Flashback: In 2000, McCain said there is ‘nothing wrong’ with the wealthy paying ‘somewhat more’ taxes.

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"Flashback: In 2000, McCain said there is ‘nothing wrong’ with the wealthy paying ‘somewhat more’ taxes."

At an October 2000 town hall on MSNBC’s Hardball, an audience member asked Sen. John McCain (R-AZ) about why the rich pay higher taxes than the middle class. McCain defended progressive taxation, stating, “I think it’s to some degree because we feel, obviously, that wealthy people can afford more”:

[T]he very wealthy, because they can afford tax lawyers and all kinds of loopholes, really don’t pay nearly as much as you think they do when you just look at the percentages. [...]

So, look, here’s what I really believe, that when you are — reach a certain level of comfort, there’s nothing wrong with paying somewhat more. … And frankly, I think the first people who deserve a tax cut are working Americans with children that need to educate their children, and they’re the ones that I would support tax cuts for first.

Watch it:

McCain’s tax plan delivers almost half its benefits to the top 1 percent of taxpayers, and gives the top 0.1 percent a $1 million tax cut. “Oh, yes, sure, the wealthy, the wealthy. Always be interested in when people talk about who the, quote, ‘wealthy’ are in America,” mocked McCain in February when asked about his pro-rich tax plan.

Transcript:

UNIDENTIFIED FEMALE: Hi. Since I’ve been studying politics, I’ve had
this question that I’ve never fully understand. Why is it that someone
like my father, who goes to school for 13 years, gets penalized in a
huge tax bracket because he’s a doctor? Why is that — why does he
have to pay higher taxes than everybody else, just because he makes
more money? Why — how is that fair?

MATTHEWS: You mean…

MCCAIN: I think your question — questioning the fundamentals of a
progressive tax system where people who make more money pay more in
taxes than a flat, across-the-board percentage. I think it’s to some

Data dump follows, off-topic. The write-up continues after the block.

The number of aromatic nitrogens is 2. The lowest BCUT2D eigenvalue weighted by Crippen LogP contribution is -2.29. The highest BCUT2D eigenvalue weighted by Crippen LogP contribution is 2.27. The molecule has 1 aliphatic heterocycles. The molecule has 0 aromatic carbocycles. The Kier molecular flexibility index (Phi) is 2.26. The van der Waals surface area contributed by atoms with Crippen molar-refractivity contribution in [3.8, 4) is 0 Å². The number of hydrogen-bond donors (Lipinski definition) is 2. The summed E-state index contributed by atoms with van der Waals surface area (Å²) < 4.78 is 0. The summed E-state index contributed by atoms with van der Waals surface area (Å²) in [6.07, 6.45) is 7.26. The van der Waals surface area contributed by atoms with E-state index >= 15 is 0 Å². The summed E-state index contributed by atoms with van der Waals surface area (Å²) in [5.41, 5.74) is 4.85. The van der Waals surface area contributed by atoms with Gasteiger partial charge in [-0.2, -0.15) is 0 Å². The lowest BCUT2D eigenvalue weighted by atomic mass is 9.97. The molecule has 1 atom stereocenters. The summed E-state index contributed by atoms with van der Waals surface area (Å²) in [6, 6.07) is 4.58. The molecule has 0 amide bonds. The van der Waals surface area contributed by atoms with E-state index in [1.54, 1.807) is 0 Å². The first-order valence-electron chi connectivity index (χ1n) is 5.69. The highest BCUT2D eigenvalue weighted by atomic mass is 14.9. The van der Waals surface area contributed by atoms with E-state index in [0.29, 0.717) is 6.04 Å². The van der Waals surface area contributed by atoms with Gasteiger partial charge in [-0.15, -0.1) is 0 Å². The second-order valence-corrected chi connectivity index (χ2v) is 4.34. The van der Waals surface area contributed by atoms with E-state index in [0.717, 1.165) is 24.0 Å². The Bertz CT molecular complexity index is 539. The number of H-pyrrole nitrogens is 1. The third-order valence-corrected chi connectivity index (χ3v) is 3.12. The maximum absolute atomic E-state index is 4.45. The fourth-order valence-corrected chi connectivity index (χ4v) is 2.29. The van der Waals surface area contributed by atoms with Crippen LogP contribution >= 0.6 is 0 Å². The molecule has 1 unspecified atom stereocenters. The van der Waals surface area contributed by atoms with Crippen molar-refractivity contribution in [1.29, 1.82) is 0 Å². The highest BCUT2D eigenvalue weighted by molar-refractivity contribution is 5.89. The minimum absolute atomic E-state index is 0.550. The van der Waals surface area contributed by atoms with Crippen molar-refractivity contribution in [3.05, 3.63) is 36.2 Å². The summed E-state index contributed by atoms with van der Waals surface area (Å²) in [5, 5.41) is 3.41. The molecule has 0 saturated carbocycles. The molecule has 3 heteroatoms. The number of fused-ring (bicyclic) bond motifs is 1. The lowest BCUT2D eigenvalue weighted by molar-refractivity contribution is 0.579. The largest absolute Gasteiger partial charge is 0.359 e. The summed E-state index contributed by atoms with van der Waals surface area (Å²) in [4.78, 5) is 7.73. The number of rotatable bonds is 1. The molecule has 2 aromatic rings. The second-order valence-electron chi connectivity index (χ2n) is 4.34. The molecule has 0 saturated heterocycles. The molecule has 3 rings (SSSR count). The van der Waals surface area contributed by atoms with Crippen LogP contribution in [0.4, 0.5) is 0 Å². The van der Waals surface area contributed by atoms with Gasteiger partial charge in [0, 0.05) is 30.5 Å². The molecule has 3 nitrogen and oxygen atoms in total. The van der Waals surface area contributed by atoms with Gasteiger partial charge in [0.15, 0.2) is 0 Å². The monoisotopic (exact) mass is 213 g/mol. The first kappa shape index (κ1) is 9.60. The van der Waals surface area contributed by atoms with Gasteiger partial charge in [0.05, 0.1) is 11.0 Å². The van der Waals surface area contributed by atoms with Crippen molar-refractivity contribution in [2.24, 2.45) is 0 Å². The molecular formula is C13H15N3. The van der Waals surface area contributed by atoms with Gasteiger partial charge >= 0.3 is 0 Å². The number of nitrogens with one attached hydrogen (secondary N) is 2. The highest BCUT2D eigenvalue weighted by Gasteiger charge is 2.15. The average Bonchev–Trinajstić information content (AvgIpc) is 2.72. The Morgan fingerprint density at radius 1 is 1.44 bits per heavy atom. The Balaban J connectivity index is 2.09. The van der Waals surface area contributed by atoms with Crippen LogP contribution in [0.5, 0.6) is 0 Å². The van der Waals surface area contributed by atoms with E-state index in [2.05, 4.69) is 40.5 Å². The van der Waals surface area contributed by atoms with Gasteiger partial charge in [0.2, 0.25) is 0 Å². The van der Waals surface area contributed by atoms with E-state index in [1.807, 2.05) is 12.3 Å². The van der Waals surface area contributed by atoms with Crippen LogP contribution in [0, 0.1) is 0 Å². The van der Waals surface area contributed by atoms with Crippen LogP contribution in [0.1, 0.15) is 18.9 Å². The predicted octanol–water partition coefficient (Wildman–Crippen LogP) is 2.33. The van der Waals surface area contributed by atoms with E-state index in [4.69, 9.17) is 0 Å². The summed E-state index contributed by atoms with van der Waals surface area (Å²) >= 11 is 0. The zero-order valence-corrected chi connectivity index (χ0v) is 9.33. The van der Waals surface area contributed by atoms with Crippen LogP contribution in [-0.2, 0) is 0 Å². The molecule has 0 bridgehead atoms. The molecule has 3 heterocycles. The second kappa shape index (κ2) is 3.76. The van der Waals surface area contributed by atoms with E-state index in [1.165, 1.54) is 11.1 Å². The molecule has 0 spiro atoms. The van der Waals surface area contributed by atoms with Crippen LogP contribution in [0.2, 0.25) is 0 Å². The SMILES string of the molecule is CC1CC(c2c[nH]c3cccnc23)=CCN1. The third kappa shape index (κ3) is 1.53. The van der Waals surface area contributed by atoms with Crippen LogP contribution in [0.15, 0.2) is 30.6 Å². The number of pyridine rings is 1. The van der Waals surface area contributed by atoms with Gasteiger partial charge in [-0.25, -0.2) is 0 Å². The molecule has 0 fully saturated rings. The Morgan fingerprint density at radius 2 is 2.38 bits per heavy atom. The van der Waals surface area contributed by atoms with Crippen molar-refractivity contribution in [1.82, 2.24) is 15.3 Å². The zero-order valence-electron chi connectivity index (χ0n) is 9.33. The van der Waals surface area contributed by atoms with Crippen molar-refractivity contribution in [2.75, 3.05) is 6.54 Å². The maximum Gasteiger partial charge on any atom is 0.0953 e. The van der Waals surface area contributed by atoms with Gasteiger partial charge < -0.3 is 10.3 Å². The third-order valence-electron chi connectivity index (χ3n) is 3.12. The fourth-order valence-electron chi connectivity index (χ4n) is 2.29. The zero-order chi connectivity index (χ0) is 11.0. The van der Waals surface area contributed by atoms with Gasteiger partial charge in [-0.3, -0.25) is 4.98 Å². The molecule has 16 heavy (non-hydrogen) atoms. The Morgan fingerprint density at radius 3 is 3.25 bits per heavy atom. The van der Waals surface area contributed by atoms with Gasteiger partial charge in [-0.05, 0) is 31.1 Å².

degree because we feel, obviously, that wealthy people can afford
more. We have over the years, beginning with John F. Kennedy, reduced
some of those marginal tax rates to make them less onerous.

But I believe that when you really look at the tax code today, the
very wealthy, because they can afford tax lawyers and all kinds of
loopholes, really don’t pay nearly as much as you think they do when
you just look at the percentages. And I think middle-income Americans,
working Americans, when the account and payroll taxes, sales taxes,
mortgage pay — all of the taxes that working Americans pay, I think
they — you would think that they also deserve significant relief, in
my view…

MATTHEWS: How many — how many people here believe that the people who
made the highest level of incomes in this country should pay a higher
percentage of their income in taxes?

Miss, do you want to follow up? Miss, do you want to follow up, do you
want to follow up, do you want to follow up? Go ahead.

MCCAIN: Do you want to follow up? Please…

MATTHEWS: Go ahead, please, go ahead.

MCCAIN: … you were dissatisfied with Chris’s comment, I could tell.

UNIDENTIFIED FEMALE: I still don’t see how the — how that’s fair.
Isn’t the definition of slavery basically where you work and all your
money goes? I’m not saying this is slavery, I’m saying that isn’t the
defin — are we getting closer and closer to, like, socialism and
stuff, when you have — you have some people paying 60 percent overall
in a year of their money to taxes. That’s their money, not the
government’s. How is that fair? I haven’t understood it.

MCCAIN: Could I point out, one of the fundamentals of a town hall
meeting is, we respect the views of others, and let them speak. So,
look, here’s what I really believe, that when you are — reach a
certain level of comfort, there’s nothing wrong with paying somewhat
more. But at the same time, that shouldn’t be totally out of
proportion. There’s some countries such as Sweden where it doesn’t pay
anything to work more than six months a year. That’s probably the
extreme.

But I think the debate in this country is more about tax cuts rather
than anything else. And frankly, I think the first people who deserve
a tax cut are working Americans with children that need to educate
their children, and they’re the ones that I would support tax cuts for
first.

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